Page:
Most of us who are interested in food – whether that’s cooking it, reading about it, dining out for it, or all of the above – bother ourselves to some degree or other about its seasonality. I think the flowers that are just starting to bloom herald one of the most exciting food seasons of the year, the one when roses, marigolds, Sweet William and lavender will blossom into beauty and stock-up our kitchens with their medley of colours and flavours.
Those examples are only the tip of the edible flower iceberg. Think also about the nasturtium’s brilliantly vivid red or orange petals; borage’s piercing blue; or the romance of violets. Forgive the cliche but it almost literally is a pot pourri of kitchen creativity and one that we don’t make nearly enough use of any more.
There was a time (the 15th and 16th centuries, mainly) when no self-respecting English herb garden would be without a good stock of flowers to use in the kitchen alongside the mint, thyme, rosemary et al that we’d still expect now. But then things changed. As the 1700s progressed French cuisine had an increasing influence on how the British smart-set cooked and ate; and the French mainly flavoured their food with what we think of as the bouquet garni herbs. The need for flowers for cooking declined. Then the Industrial Revolution changed forever the landscape of how we got our food and prepared it. Victorian cookery writers make hardly any references at all to using flowers in the kitchen.
Now roll the clock on over a hundred years to our renaissance in traditional, straight-from-the-land-to-the-kitchen food that is showing no sign of dissipating yet. I reckon this is the perfect moment to bring some flower power back to our cooking. Here are just a handful of reasons why:
Petals – especially those from marigold, borage and nasturtium – are strewn through salads to give colour, texture and flavour. The vinegar in a dressing can change their colour, though, so be sure to either add the petals last or toss the salad as close to serving as possible.
That colour issue won’t matter a jot when the flowers’ contribution is the flavour they can give to a vinegar. It’s simple as simple can be too. You just steep flower heads / petals in bottles of white wine vinegar for a couple of weeks, then change those flowers for fresh ones and that’s it. Summer jasmine or elderflower versions would go beautifully with chicken or fish dishes. Lavender vinegar is a good one for lamb.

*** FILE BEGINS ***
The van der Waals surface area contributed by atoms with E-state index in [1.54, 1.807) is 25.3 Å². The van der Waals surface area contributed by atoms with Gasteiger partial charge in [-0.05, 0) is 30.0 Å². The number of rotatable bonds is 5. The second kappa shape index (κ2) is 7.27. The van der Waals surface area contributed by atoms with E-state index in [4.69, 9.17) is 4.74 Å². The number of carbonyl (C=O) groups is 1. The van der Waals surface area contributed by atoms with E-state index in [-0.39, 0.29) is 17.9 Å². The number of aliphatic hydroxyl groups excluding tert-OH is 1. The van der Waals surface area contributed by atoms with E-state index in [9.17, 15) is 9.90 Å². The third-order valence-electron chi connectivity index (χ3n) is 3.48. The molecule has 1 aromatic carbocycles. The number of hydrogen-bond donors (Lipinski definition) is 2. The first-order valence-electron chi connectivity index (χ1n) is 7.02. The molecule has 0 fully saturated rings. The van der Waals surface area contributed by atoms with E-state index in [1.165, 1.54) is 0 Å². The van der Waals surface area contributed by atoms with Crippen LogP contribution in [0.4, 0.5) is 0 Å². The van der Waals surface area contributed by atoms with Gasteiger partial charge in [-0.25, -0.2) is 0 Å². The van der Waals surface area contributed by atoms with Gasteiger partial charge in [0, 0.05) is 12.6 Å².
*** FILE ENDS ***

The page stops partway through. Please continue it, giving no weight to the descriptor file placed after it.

A similar technique is used to make flower sugars. What could be lovelier than having a little stash of lavender, rose or violet sugars to call upon for your baking?
Dry the petals out thoroughly by simply laying them on paper, grind them in a food processor with the sugar and store in jars. It barely seems possible for that to be made any easier but lavender is so strong that you can get away with just nestling the dried heads into the sugar.
Then there are flower jams, jellies, vodkas, custards, butters. Crystallising them to decorate cakes and sweets. And all of that is before we even get to the more specific recipes. As for rose – well, don’t get me started because I may well never stop going on about all that you can do with roses. Their wealth of possibilities deserves its own feature and will get it later in the summer.
Frances Bissell’s ‘The Scented Kitchen’ is my un-put-downable guidepost to cooking with flowers. A recipe book that is simple, beautiful, inspiring and exciting. Waterstones can get you one in a couple of weeks and I dare say your local independent bookshop can do the same. Daunt Books in Holland Park stocks them.
I have high and excited hopes of a time when greengrocers and supermarkets will think nothing of stocking a range of edible, pesticide-free flowers alongside the dill and coriander. Until then, pesticide-ridden supermarket flowers should most definitely be avoided for use in cooking. We need to be super-careful about the flowers we use to cook with. Some flowers are poisonous. And some that would otherwise be edible have been rendered poisonous by the use of pesticides.
Please, please, please only cook with flowers that you know are edible and that you know are pesticide and toxin free. Home is a good place to start – you’ll know for certain what you have and have not sprayed onto the ones in your garden. Or there are a few places online to order edible flowers for next day delivery. Try Greens of Devon or Maddocks Farm Organics.
Spring has finally sprung – and that’s good news for the kitchen as well as the garden.